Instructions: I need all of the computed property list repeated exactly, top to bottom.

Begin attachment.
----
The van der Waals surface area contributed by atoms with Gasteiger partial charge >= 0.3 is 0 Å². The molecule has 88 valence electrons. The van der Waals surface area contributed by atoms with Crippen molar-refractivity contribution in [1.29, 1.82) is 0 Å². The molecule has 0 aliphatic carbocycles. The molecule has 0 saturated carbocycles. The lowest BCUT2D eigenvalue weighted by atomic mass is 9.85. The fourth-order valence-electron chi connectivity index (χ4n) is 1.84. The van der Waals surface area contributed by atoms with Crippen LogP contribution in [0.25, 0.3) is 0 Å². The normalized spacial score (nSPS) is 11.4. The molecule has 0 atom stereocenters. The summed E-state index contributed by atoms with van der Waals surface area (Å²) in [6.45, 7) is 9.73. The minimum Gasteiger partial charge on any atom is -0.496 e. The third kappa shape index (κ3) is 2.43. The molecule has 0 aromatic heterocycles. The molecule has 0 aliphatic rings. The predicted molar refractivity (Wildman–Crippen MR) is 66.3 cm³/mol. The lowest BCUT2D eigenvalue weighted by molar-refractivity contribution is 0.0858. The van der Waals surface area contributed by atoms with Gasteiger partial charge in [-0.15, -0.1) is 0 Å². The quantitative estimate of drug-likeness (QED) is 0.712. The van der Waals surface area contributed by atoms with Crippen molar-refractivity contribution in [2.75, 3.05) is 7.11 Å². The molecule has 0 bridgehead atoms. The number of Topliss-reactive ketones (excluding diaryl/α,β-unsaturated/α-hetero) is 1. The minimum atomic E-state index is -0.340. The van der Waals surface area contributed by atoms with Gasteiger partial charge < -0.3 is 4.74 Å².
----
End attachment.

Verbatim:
The van der Waals surface area contributed by atoms with Gasteiger partial charge >= 0.3 is 0 Å². The molecule has 88 valence electrons. The van der Waals surface area contributed by atoms with Crippen molar-refractivity contribution in [1.29, 1.82) is 0 Å². The molecule has 0 aliphatic carbocycles. The molecule has 0 saturated carbocycles. The lowest BCUT2D eigenvalue weighted by atomic mass is 9.85. The fourth-order valence-electron chi connectivity index (χ4n) is 1.84. The van der Waals surface area contributed by atoms with Crippen LogP contribution in [0.25, 0.3) is 0 Å². The normalized spacial score (nSPS) is 11.4. The molecule has 0 atom stereocenters. The summed E-state index contributed by atoms with van der Waals surface area (Å²) in [6.45, 7) is 9.73. The minimum Gasteiger partial charge on any atom is -0.496 e. The third kappa shape index (κ3) is 2.43. The molecule has 0 aromatic heterocycles. The molecule has 0 aliphatic rings. The predicted molar refractivity (Wildman–Crippen MR) is 66.3 cm³/mol. The lowest BCUT2D eigenvalue weighted by molar-refractivity contribution is 0.0858. The van der Waals surface area contributed by atoms with Gasteiger partial charge in [-0.15, -0.1) is 0 Å². The quantitative estimate of drug-likeness (QED) is 0.712. The van der Waals surface area contributed by atoms with Crippen molar-refractivity contribution in [2.75, 3.05) is 7.11 Å². The molecule has 0 bridgehead atoms. The number of Topliss-reactive ketones (excluding diaryl/α,β-unsaturated/α-hetero) is 1. The minimum atomic E-state index is -0.340. The van der Waals surface area contributed by atoms with Gasteiger partial charge < -0.3 is 4.74 Å².